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SBJ/20100628/This Week's News
Fight sites crucial for Showtime’s Super Six
Published June 28, 2010
So popular in Germany is Armenian-born boxer Arthur Abraham that he sold out the 14,200-seat O2 World Arena in Berlin for his opening bout in Showtime’s Super Six super middleweight tournament in October.
Prone to grand entrances, Abraham turned his ring walk into a ring hover, descending from the rafters encased in steel as the incendiary German band the Scorpions played live on a stage nearby. Airing on public TV across Germany, the bout against Jermain Taylor drew a peak share of almost 40, according to Abraham’s promoters.
If the Super Six followed what has been the typical boxing course, scheduling one-off events that maximize revenue with little regard for the bigger picture, Abraham would stay tethered to German soil, where he and his Germany-based promoter, Sauerland Event, could generate the most cash.
And yet, in his second Super Six bout, Abraham fought Andre Dirrell on Dirrell’s home turf, in Detroit, in front of about 5,000 paying customers — and lost. In his third Super Six bout, scheduled for Sept. 18 against England’s Carl Froch, Abraham likely will venture to the neutral turf of Monaco and the 4,500-seat Chapiteau Espace Fontvieille.
It’s the sort of compromise that has become necessary in a tournament format that has six boxers each fighting three bouts, with the top four advancing into the semifinals.
With the field tight heading into the third and final stage, venue selection has become a critical aspect of the process for all the fighters, especially Abraham and Froch, each of whom has lost once and could be eliminated. Abraham vs. Froch in Berlin would provide a larger payday, but Froch didn’t want to fight in Abraham’s backyard. Midway through last week , they were closing in on Monaco as a solution.
“We’re now moving into a phase of the tournament where the fighters realize they need a little bit of home support,” said Kalle Sauerland, who promotes Abraham. “Do we go for the money or the home advantage? … We want to go where the money makes sense and the image of the fight makes sense.”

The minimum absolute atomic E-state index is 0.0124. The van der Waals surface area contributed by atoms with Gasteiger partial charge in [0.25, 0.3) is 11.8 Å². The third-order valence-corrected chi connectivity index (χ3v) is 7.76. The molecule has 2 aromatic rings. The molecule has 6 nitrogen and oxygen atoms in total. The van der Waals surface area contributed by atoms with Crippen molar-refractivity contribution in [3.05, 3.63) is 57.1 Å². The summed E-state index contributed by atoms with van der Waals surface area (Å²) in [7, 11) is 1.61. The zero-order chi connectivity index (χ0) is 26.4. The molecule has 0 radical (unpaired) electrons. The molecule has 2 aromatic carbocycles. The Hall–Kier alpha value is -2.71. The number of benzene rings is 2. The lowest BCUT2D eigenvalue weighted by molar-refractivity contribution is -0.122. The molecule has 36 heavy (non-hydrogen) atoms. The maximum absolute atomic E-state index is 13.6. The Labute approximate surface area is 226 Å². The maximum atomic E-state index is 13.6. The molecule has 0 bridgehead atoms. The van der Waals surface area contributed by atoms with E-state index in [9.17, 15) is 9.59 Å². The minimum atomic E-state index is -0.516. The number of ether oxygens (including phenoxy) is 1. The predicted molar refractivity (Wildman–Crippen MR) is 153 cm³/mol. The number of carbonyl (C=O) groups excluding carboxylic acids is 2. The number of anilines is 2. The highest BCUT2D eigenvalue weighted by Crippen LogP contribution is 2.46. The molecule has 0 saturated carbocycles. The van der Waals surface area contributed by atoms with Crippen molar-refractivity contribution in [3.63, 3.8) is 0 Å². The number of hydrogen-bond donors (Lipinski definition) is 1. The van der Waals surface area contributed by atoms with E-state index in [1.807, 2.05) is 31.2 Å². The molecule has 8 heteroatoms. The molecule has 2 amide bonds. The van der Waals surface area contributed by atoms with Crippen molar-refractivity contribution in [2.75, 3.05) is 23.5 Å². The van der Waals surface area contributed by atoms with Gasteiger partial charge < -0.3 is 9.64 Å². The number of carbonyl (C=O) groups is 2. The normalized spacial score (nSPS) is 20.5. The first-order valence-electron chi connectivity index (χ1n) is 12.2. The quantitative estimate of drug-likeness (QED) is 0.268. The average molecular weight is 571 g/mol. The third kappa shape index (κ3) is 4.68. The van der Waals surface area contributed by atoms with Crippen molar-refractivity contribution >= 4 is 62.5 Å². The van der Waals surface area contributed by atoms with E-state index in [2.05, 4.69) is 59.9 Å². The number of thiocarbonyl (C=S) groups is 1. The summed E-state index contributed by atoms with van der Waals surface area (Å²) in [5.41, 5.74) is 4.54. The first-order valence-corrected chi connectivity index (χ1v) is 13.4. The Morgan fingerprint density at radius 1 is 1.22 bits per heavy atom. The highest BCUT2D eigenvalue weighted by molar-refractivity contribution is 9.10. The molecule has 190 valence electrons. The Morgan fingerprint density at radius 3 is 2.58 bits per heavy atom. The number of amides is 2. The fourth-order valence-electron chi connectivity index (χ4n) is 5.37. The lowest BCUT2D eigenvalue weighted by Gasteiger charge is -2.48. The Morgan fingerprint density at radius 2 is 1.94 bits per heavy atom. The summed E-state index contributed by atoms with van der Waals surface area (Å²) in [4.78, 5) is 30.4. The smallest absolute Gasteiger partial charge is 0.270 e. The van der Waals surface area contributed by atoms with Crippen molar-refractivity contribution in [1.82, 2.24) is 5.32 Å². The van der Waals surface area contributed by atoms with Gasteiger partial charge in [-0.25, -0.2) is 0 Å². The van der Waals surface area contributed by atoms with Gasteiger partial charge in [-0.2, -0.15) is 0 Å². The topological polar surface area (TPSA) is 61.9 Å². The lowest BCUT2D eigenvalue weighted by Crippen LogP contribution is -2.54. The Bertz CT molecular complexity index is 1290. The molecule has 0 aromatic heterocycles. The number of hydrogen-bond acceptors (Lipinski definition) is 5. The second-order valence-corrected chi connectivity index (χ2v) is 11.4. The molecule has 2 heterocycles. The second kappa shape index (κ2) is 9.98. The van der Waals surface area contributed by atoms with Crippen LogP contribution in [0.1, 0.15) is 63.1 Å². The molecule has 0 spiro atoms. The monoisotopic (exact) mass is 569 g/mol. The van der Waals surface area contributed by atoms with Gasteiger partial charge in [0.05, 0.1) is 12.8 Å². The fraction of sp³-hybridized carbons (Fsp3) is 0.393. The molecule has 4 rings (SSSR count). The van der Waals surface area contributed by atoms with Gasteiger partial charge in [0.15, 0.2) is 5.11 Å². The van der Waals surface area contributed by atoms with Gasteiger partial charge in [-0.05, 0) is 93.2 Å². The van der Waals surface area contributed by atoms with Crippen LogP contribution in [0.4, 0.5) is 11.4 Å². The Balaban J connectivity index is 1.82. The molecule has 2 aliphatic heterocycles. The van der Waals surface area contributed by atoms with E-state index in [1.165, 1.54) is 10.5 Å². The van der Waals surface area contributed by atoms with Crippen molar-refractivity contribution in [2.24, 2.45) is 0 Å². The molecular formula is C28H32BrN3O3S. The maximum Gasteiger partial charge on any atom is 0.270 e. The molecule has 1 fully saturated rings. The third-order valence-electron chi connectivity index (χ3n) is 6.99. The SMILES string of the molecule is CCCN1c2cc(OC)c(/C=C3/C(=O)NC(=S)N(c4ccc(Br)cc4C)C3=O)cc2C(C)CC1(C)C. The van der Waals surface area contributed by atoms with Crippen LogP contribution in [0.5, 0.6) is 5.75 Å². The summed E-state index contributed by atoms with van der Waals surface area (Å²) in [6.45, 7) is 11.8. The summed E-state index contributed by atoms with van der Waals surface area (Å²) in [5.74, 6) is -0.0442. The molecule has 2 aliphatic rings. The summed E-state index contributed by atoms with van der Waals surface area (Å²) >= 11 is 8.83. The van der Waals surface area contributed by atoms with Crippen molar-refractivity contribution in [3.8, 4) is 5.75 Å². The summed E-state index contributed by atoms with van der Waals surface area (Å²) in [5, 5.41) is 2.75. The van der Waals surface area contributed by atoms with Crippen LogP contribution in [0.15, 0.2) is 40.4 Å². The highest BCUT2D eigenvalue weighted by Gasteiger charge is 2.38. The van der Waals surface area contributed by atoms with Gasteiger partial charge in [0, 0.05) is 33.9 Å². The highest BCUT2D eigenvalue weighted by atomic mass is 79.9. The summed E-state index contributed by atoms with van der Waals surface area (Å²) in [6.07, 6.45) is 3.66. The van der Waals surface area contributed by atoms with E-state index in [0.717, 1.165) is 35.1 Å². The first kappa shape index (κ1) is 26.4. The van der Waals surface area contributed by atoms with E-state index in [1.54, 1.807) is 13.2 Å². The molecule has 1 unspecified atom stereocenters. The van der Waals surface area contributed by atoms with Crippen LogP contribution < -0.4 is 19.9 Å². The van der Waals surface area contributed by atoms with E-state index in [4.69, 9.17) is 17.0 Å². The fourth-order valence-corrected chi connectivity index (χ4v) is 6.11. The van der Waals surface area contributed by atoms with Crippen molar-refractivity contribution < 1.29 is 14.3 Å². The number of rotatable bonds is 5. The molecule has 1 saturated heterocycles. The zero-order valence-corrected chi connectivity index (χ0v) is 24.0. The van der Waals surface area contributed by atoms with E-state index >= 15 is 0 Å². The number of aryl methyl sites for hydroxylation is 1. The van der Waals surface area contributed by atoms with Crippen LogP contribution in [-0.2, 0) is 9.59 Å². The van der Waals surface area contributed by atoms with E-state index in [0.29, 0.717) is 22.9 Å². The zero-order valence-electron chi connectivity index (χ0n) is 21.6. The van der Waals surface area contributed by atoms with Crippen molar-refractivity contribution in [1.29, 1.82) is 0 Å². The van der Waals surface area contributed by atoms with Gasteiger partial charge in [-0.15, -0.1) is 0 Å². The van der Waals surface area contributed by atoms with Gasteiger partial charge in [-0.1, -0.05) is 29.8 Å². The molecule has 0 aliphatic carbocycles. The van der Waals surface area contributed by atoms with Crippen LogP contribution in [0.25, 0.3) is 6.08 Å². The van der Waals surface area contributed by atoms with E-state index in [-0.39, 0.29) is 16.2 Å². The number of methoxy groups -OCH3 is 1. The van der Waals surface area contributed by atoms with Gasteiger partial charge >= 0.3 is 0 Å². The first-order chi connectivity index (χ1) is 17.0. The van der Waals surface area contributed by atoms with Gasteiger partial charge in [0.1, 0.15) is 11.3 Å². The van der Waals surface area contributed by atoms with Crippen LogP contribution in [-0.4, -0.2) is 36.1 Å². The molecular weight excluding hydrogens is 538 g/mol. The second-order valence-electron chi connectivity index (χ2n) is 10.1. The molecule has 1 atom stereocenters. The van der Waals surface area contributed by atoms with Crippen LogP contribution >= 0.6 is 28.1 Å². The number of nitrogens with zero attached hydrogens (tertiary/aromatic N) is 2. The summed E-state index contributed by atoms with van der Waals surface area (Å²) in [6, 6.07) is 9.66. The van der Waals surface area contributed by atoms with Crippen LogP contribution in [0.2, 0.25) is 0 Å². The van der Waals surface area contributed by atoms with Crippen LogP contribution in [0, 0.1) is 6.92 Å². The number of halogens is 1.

The compromise of Monaco likely won’t offer the venue revenue of Berlin, where Abraham vs. Taylor generated nearly $1 million in ticket sales, but a prime-time European time slot keeps the German TV revenue intact.
Showtime also likes the choice because it is fair to both fighters and adds a jolt of glitz.
“You’re not getting 20,000 people, but it’s a very cool place to be,” said Ken Hershman, executive vice president and general manager of Showtime Sports. “There’s a lot of cachet.”
Froch wanted to fight in his hometown of Nottingham, England, at the 30,000-seat City Ground soccer stadium. Sauerland said he was willing to put the fight there, but Froch’s injuries in his last bout pushed the window for the fight out of the summer months and into the English soccer season. Sauerland balked at other options offered by Froch’s promoter, Mick Hennessy, setting off a stalemate that lasted for two months.
“We have lots of backups and fail-safes in this contract, and most revolve around Showtime as the independent party to lend a hand in pushing people to the right place,” Hershman said. “That’s exactly what we did [with Abraham vs. Froch].”
The other two bouts in the tournament’s third and final stage — Andre Ward vs. Dirrell and Mikkel Kessler vs. Allan Green (who has replaced an injured Taylor as one of the six participants) — are set for a Showtime double-header on Sept. 25, with site negotiations still ongoing last week. Kessler will fight in Europe, where he brings a large crowd and a TV deal. Promoters for Ward and Dirrell are exploring a range of U.S. options. The Kessler-Green bout airs on tape-delay on Showtime, leading into a live telecast of Ward-Dirrell. Viewers in Denmark and Germany get Kessler-Green live.
Both semifinals and the final will be held in the United States, Hershman said, with one caveat: If two of the Europeans are matched in a semifinal, that fight could be held in Europe, though it would have to be timed to air live in the United States in prime time.